Ugarit lies on Syria’s Mediterranean coast where trade and communication routes converge. Excavations uncovered a palace, clay tablets, an acropolis with two temples, and a city with two-storied elite houses. Ugarit’s cosmopolitan aspect is reflected in the many languages used, and cuneiform tablets preserve the earliest known alphabetic system. Regional conflicts and piracy led to Ugarit’s total destruction around 1185 bc.

By the later 3rd–early 2nd millennia BC, Hurrian states occupied Upper Mesopotamia, northwest Iran, and southeast Anatolia. For 200 years, the Mittani state was regionally dominant, populated largely by ethnic Hurrians.

The Rise of Assyria

The city of Ashur traded with Anatolia in the Middle Bronze Age, until 1760 bc. From then until the late 14th century bc, little is known. After this, Ashur rose to dominance as the Assyrian capital. By c. 1330 bc, Assyria was treated as an equal by the Hittites, Babylonia, and Egypt. A series of powerful rulers extended territory, trade, and control.

Lower Mesopotamia: Kassite Babylonia

After Babylon fell in 1595 bc, the Kassites rose there, and Babylon was capital of a larger region called Babylonia. Under Kassite rule (1530–1155 bc), Babylonia was stable. Conflicts with Assyria and Elam and raids by Aramaean pastoralists led to end of the Kassites between 1100 to 900 bc.

The End of the Late Bronze Age

Beginning around 1200 bc, collapse occurred among states in the Levant, Anatolia, Upper and Lower Mesopotamia, Mycenae, Cyprus, and Egypt lost control of Canaan. A dark age lasted up to 300 years. Mass movement occurred among Israelites, Aramaeans, Phrygians, and the “Sea Peoples.” These new peoples eventually founded the successor-states of Iron Age Southwest Asia.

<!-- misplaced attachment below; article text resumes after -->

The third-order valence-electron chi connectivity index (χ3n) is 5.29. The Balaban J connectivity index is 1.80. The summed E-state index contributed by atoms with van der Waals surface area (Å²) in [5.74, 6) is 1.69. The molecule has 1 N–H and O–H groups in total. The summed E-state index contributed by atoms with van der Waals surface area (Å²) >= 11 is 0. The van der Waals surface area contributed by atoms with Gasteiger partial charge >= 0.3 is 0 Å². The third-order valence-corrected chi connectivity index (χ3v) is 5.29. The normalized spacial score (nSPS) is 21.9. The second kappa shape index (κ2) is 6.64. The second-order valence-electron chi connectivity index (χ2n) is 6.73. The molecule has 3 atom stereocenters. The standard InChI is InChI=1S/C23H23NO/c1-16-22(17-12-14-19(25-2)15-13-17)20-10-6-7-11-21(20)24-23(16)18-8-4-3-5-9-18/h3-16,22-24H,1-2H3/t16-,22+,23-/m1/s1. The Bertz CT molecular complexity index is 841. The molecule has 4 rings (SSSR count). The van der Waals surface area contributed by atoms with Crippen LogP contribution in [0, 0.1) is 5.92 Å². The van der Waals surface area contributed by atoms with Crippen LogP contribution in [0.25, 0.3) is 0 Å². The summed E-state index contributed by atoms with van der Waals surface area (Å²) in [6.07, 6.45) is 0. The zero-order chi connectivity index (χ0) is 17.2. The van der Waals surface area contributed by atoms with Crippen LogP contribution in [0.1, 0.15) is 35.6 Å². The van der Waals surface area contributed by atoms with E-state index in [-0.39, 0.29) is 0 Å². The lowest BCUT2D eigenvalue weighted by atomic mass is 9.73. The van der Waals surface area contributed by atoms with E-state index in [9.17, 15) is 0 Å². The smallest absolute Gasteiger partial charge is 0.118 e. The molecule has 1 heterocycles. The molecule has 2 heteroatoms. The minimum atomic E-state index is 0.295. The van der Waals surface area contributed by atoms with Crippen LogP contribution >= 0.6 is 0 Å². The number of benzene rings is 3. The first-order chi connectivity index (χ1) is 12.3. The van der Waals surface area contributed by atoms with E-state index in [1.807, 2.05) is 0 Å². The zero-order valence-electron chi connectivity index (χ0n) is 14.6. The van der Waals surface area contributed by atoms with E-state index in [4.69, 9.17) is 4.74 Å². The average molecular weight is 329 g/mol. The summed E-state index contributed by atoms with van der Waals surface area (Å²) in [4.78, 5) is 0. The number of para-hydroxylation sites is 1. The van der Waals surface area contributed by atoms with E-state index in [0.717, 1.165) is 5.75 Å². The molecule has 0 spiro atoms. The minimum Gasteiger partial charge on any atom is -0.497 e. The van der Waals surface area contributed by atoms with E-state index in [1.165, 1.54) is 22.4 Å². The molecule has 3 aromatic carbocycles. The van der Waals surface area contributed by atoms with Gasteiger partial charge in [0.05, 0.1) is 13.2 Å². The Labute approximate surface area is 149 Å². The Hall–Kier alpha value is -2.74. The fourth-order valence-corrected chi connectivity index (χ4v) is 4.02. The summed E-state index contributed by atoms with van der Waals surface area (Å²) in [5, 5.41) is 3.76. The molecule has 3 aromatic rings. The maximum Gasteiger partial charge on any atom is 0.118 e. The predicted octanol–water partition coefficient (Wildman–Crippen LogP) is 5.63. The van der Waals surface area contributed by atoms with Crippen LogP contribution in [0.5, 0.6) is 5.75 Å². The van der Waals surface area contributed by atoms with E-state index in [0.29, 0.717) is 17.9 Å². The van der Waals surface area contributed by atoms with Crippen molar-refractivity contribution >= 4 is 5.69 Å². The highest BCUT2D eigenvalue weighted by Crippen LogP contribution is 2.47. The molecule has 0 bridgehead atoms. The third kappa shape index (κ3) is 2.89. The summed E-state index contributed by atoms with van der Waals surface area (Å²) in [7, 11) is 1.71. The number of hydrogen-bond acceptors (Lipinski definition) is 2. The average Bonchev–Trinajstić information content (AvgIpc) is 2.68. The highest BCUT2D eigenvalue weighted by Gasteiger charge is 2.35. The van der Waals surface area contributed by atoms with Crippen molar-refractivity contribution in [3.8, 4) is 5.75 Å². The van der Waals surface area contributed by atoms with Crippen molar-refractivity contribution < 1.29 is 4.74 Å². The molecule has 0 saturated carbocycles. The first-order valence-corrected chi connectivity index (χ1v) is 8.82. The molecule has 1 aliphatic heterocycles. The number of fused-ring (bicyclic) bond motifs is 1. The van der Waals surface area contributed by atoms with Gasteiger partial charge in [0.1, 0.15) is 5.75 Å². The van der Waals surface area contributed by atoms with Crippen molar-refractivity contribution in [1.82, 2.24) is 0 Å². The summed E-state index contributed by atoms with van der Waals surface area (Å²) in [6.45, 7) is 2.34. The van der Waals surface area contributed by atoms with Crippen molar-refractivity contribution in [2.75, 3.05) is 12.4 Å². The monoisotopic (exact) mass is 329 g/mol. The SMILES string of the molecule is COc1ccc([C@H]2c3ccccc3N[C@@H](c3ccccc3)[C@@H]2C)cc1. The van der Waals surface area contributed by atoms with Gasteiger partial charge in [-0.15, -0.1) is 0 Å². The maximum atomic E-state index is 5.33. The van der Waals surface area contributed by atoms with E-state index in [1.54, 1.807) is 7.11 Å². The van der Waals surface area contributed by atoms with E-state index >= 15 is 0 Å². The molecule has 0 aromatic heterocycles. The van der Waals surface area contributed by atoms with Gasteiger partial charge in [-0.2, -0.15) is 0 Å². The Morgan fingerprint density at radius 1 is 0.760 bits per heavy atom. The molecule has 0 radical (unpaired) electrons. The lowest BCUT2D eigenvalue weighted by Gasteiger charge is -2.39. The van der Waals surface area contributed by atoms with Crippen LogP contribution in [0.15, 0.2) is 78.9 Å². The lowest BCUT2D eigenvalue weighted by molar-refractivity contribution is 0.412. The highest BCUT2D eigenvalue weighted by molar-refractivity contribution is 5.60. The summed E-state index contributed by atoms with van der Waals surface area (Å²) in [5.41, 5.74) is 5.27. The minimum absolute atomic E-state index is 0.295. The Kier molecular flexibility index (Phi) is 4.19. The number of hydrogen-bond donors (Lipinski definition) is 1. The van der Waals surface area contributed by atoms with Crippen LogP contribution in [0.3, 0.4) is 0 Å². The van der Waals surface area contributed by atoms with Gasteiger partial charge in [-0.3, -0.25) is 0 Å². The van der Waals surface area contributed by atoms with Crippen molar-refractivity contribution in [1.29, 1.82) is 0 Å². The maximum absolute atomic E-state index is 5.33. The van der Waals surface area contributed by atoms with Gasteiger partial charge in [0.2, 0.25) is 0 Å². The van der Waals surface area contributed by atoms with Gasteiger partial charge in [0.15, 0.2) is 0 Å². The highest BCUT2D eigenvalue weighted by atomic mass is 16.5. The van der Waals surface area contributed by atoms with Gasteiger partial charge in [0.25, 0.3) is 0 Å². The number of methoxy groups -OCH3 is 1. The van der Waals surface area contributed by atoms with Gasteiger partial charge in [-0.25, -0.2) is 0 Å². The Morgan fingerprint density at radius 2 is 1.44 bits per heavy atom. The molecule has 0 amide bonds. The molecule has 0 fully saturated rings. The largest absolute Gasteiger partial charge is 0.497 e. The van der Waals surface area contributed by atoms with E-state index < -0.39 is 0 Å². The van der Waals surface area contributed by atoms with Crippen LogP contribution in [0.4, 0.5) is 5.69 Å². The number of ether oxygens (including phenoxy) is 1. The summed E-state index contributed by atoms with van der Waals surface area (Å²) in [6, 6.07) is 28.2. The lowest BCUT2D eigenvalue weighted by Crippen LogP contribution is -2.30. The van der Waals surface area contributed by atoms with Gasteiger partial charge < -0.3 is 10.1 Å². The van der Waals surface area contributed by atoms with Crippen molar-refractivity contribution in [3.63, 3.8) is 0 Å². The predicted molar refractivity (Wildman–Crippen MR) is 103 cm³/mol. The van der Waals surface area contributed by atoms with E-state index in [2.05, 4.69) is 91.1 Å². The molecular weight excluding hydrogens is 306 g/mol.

The Iron Age Neo-Hittites and the Assyrians continued Bronze Age traditions, while Urartu and Phrygia created polities rooted in the circumstances of the Iron Age. Iron was scarce until about 900 bc, when steel technology was adopted.

Among the Sea Peoples active c. 1200 bc were the Philistines. Their Aegean origins are seen in locally made but Mycenaean-style pottery found in early site levels. Philistine cities engaged in large-scale trade, especially with Egypt.

Phoenician cities in the central Levant such as Tyre and Sidon (Lebanon) exported produce, timber, purple dye and supplied elite manufactured goods to Assyrian and Israelite rulers, and beyond. They developed an alphabet before 1000 bc that inspired Hebrew, Aramaic, and Greek.

In the northern Levant and southern Anatolia, Neo-Hittite kingdoms dominated the Early Iron Age (1200 to 700 bc). They maintained Late Bronze Age architectural traditions, royal names, and hieroglyphic script. As elsewhere, increasing dominance by Assyria was a concern, and in the late 8th century bc all the Neo-Hittite states were destroyed or conquered by the Assyrian king Tiglath-pileser III.